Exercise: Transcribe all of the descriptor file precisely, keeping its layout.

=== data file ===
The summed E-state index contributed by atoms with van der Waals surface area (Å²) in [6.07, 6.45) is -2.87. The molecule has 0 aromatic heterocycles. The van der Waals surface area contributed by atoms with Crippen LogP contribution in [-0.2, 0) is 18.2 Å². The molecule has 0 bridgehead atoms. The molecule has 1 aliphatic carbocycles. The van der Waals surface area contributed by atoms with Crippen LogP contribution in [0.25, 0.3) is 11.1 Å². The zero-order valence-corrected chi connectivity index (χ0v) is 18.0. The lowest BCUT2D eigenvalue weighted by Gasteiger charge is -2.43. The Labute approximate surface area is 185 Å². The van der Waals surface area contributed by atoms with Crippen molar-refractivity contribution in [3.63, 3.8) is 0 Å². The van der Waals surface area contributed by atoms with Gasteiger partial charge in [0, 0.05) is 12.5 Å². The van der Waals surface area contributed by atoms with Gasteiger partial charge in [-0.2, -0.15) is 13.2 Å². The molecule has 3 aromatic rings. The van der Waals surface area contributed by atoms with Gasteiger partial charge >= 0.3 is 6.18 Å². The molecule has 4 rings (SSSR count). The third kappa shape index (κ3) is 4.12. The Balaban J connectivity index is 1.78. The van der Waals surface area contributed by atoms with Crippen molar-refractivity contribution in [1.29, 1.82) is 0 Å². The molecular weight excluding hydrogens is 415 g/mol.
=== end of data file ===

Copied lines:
The summed E-state index contributed by atoms with van der Waals surface area (Å²) in [6.07, 6.45) is -2.87. The molecule has 0 aromatic heterocycles. The van der Waals surface area contributed by atoms with Crippen LogP contribution in [-0.2, 0) is 18.2 Å². The molecule has 0 bridgehead atoms. The molecule has 1 aliphatic carbocycles. The van der Waals surface area contributed by atoms with Crippen LogP contribution in [0.25, 0.3) is 11.1 Å². The zero-order valence-corrected chi connectivity index (χ0v) is 18.0. The lowest BCUT2D eigenvalue weighted by Gasteiger charge is -2.43. The Labute approximate surface area is 185 Å². The van der Waals surface area contributed by atoms with Crippen molar-refractivity contribution in [3.63, 3.8) is 0 Å². The van der Waals surface area contributed by atoms with Gasteiger partial charge in [0, 0.05) is 12.5 Å². The van der Waals surface area contributed by atoms with Gasteiger partial charge in [-0.2, -0.15) is 13.2 Å². The molecule has 3 aromatic rings. The van der Waals surface area contributed by atoms with Gasteiger partial charge >= 0.3 is 6.18 Å². The molecule has 4 rings (SSSR count). The third kappa shape index (κ3) is 4.12. The Balaban J connectivity index is 1.78. The van der Waals surface area contributed by atoms with Crippen molar-refractivity contribution in [1.29, 1.82) is 0 Å². The molecular weight excluding hydrogens is 415 g/mol.